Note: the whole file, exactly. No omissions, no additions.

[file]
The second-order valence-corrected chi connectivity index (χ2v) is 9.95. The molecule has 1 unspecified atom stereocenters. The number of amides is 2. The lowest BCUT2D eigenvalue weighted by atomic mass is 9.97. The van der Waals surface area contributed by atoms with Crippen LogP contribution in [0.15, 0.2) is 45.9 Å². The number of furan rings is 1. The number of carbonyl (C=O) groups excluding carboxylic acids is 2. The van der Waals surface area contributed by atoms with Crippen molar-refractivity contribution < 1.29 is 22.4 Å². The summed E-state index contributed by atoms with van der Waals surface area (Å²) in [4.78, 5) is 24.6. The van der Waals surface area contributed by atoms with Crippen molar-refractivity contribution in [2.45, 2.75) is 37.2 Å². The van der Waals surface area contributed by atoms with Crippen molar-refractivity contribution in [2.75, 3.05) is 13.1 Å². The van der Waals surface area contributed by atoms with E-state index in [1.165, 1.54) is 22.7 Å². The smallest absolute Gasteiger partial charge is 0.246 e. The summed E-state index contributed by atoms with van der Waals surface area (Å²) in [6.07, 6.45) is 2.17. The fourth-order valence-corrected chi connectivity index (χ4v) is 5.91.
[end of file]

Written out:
The second-order valence-corrected chi connectivity index (χ2v) is 9.95. The molecule has 1 unspecified atom stereocenters. The number of amides is 2. The lowest BCUT2D eigenvalue weighted by atomic mass is 9.97. The van der Waals surface area contributed by atoms with Crippen LogP contribution in [0.15, 0.2) is 45.9 Å². The number of furan rings is 1. The number of carbonyl (C=O) groups excluding carboxylic acids is 2. The van der Waals surface area contributed by atoms with Crippen molar-refractivity contribution < 1.29 is 22.4 Å². The summed E-state index contributed by atoms with van der Waals surface area (Å²) in [4.78, 5) is 24.6. The van der Waals surface area contributed by atoms with Crippen molar-refractivity contribution in [2.45, 2.75) is 37.2 Å². The van der Waals surface area contributed by atoms with Crippen molar-refractivity contribution in [2.75, 3.05) is 13.1 Å². The van der Waals surface area contributed by atoms with E-state index in [1.165, 1.54) is 22.7 Å². The smallest absolute Gasteiger partial charge is 0.246 e. The summed E-state index contributed by atoms with van der Waals surface area (Å²) in [6.07, 6.45) is 2.17. The fourth-order valence-corrected chi connectivity index (χ4v) is 5.91.